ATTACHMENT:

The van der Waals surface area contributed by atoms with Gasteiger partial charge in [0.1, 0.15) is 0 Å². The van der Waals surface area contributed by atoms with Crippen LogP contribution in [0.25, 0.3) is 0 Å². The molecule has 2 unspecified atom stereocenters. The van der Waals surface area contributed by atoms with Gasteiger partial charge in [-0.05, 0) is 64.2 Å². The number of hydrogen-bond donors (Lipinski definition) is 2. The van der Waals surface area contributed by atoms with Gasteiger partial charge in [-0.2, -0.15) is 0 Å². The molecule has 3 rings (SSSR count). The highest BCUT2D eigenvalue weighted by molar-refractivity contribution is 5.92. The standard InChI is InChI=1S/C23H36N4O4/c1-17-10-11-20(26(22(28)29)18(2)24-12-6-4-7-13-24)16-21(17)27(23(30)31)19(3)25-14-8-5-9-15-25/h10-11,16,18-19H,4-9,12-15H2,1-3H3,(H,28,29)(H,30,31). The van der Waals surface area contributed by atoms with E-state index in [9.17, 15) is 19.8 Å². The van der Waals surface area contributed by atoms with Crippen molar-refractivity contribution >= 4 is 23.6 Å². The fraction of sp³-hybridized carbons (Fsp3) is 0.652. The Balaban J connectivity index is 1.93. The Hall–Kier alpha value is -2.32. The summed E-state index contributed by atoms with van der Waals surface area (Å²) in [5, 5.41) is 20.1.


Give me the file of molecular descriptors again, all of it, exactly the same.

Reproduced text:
The van der Waals surface area contributed by atoms with Gasteiger partial charge in [0.1, 0.15) is 0 Å². The van der Waals surface area contributed by atoms with Crippen LogP contribution in [0.25, 0.3) is 0 Å². The molecule has 2 unspecified atom stereocenters. The van der Waals surface area contributed by atoms with Gasteiger partial charge in [-0.05, 0) is 64.2 Å². The number of hydrogen-bond donors (Lipinski definition) is 2. The van der Waals surface area contributed by atoms with Gasteiger partial charge in [-0.2, -0.15) is 0 Å². The molecule has 3 rings (SSSR count). The highest BCUT2D eigenvalue weighted by molar-refractivity contribution is 5.92. The standard InChI is InChI=1S/C23H36N4O4/c1-17-10-11-20(26(22(28)29)18(2)24-12-6-4-7-13-24)16-21(17)27(23(30)31)19(3)25-14-8-5-9-15-25/h10-11,16,18-19H,4-9,12-15H2,1-3H3,(H,28,29)(H,30,31). The van der Waals surface area contributed by atoms with E-state index in [9.17, 15) is 19.8 Å². The van der Waals surface area contributed by atoms with Crippen molar-refractivity contribution >= 4 is 23.6 Å². The fraction of sp³-hybridized carbons (Fsp3) is 0.652. The Balaban J connectivity index is 1.93. The Hall–Kier alpha value is -2.32. The summed E-state index contributed by atoms with van der Waals surface area (Å²) in [5, 5.41) is 20.1.